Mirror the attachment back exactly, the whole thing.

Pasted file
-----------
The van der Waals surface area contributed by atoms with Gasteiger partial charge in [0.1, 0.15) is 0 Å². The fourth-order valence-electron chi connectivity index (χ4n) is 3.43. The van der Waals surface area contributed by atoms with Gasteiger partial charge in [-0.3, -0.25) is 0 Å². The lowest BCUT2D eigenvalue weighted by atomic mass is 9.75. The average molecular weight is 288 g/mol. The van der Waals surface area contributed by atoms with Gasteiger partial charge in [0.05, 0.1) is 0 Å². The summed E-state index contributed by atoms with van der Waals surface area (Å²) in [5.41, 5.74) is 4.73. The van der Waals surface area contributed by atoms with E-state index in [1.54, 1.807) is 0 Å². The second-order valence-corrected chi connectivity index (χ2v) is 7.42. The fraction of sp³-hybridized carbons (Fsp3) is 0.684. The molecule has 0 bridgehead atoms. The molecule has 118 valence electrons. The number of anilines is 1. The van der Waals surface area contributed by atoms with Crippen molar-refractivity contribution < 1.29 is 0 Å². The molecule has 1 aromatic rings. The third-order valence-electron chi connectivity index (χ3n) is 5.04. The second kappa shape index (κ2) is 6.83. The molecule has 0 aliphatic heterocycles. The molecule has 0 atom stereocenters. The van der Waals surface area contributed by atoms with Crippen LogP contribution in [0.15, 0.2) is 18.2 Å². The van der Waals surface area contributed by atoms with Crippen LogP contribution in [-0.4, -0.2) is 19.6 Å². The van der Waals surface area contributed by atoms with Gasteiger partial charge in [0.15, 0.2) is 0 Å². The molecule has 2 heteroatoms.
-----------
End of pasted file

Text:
The van der Waals surface area contributed by atoms with Gasteiger partial charge in [0.1, 0.15) is 0 Å². The fourth-order valence-electron chi connectivity index (χ4n) is 3.43. The van der Waals surface area contributed by atoms with Gasteiger partial charge in [-0.3, -0.25) is 0 Å². The lowest BCUT2D eigenvalue weighted by atomic mass is 9.75. The average molecular weight is 288 g/mol. The van der Waals surface area contributed by atoms with Gasteiger partial charge in [0.05, 0.1) is 0 Å². The summed E-state index contributed by atoms with van der Waals surface area (Å²) in [5.41, 5.74) is 4.73. The van der Waals surface area contributed by atoms with E-state index in [1.54, 1.807) is 0 Å². The second-order valence-corrected chi connectivity index (χ2v) is 7.42. The fraction of sp³-hybridized carbons (Fsp3) is 0.684. The molecule has 0 bridgehead atoms. The molecule has 118 valence electrons. The number of anilines is 1. The van der Waals surface area contributed by atoms with Crippen molar-refractivity contribution < 1.29 is 0 Å². The molecule has 1 aromatic rings. The third-order valence-electron chi connectivity index (χ3n) is 5.04. The second kappa shape index (κ2) is 6.83. The molecule has 0 aliphatic heterocycles. The molecule has 0 atom stereocenters. The van der Waals surface area contributed by atoms with Crippen LogP contribution in [0.15, 0.2) is 18.2 Å². The van der Waals surface area contributed by atoms with Crippen LogP contribution in [-0.4, -0.2) is 19.6 Å². The van der Waals surface area contributed by atoms with Gasteiger partial charge in [0.15, 0.2) is 0 Å². The molecule has 2 heteroatoms.